Will be Katy be featuring any of your creations for the Super Bowl? Any hints would be great!
Oh she's going to SPARKLE all right. I'm at 15,000 crystals and counting. She's going to BRING IT!
How is it different to design for musicians than for TV/film?
With TV and film, you are serving a script and characters. For music there is often a theme, so it's not as specific.... or then again, maybe it is! Also, for artists on tour, durability and being able to change costumes quickly are big factors.
Image Source: Celebrities Gallery 2011
Do you listen to the music that you are designing for?
Over and over!
You created a 10' tall Swarovski-encrusted Gibson guitar that graced the Sunset Strip, which was amazing on many levels – from conception to creation and on to completion. Tell us how you came up with the idea, and what it took to execute that piece.
Someone who knew my work suggested that I apply to be one of the 25 artists chosen to embellish guitars for Gibson Guitar Town on the Sunset Strip. Serendipitously, I had just met with Katy about a jeweled guitar and she had chosen the Candy Stripe design, so I asked if she was okay with a ten-foot version on Sunset Strip with her name on it. I mentioned that it would be auctioned for a charity that supported music training in schools, so Katy gave it her blessing. Then Gibson selected the design as well, and Swarovski generously sponsored the crystals. I picked up the ten-foot tall blank white guitar and was given just three weeks to complete the piece. It was kind of an every waking hour situation to get it done in time! Then I made the playable, regular sized Candy Stripe guitar for Katy. By the way, after a year and a half on Sunset Strip, Team Katy bid and won the guitar at auction. FYI, my honorarium was just $150.00 to cover paint. I kinda went the extra mile, like many artists do.
You've created some spectacular brand-inspired and fan art – a Hello Kitty toaster, pave portraits of Katy Perry, etc. Are you generally inspired and motivated to include pop culture in your work?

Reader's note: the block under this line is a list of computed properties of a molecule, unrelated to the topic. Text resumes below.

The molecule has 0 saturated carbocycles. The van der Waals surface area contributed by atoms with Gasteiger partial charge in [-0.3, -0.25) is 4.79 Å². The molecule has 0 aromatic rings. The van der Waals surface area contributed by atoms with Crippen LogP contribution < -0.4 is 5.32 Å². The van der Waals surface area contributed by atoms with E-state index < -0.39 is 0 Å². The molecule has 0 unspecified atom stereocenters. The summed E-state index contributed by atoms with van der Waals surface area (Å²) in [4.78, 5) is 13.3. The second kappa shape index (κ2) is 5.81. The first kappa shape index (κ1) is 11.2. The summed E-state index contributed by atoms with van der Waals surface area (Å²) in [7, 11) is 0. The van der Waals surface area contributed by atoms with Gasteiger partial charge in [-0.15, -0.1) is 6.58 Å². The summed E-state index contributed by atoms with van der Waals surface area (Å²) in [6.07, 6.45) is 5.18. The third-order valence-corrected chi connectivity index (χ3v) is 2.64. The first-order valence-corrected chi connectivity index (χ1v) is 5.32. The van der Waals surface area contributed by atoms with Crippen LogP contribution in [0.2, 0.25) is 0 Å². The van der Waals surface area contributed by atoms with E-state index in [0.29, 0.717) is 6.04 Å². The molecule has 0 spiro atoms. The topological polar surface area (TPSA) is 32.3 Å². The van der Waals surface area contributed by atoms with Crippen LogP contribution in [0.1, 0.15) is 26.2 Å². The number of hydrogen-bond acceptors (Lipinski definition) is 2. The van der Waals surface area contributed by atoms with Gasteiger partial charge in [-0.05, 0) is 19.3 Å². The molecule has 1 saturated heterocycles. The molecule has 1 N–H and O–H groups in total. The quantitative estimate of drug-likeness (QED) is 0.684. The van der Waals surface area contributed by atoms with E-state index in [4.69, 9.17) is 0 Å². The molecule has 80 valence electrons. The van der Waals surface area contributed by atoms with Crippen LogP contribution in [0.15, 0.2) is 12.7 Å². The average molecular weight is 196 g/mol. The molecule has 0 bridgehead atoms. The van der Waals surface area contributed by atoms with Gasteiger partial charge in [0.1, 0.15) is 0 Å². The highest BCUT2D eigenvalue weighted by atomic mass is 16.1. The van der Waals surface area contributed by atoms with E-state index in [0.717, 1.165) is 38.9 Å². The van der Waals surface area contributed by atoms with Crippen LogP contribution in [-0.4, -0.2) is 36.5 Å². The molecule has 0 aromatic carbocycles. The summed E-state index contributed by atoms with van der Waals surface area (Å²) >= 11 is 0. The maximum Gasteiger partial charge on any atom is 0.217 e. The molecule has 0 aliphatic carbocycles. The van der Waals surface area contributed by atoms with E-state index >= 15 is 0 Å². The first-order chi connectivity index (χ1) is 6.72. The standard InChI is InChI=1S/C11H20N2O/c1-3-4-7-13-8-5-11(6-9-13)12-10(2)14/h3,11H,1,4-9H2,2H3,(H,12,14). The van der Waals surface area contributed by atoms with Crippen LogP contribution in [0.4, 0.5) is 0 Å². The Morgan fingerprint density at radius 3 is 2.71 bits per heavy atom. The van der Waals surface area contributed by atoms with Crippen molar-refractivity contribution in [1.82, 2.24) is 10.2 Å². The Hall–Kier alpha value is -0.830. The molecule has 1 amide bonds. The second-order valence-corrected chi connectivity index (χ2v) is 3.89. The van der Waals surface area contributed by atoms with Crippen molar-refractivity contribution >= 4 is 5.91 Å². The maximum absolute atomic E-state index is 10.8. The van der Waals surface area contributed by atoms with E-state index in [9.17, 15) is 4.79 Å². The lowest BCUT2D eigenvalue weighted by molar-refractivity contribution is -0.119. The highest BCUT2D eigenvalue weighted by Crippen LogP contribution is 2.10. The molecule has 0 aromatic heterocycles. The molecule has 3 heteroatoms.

Yes – I'm inspired by both Fabergé and by Pop Art. For instance, I loved turning a vintage Keystone movie camera that I inherited from my late dad into a witty, glam, and unique iconic purse for the Academy Awards. It was a bonus that the Associated Press called it the "Best Purse of the Evening."
Recently on the Prismatic Tour in Australia, I created a custom bling HELLO KITTY Toaster, which Katy autographed for an auction benefitting a kitty shelter. We raised a few thousand!
I've also had some fun with Barbie...
And I've even done portraits of Katy!
What advice do you have for young artists?
Just do it. Make art. You learn by doing. It always takes longer than you think, but sometimes it turns out better than you imagined! AND it's the most restorative lovely process. I love when I lose track of time.
How do you stay motivated?
Other art and artists inspire me all the time, including fashion design and architecture, too. I was asked once to design a dress inspired by the work of Frank Gehry not long after the Disney Hall went up. It was SO. MUCH. FUN!
All photographs courtesy of Erin Lareau, unless otherwise noted.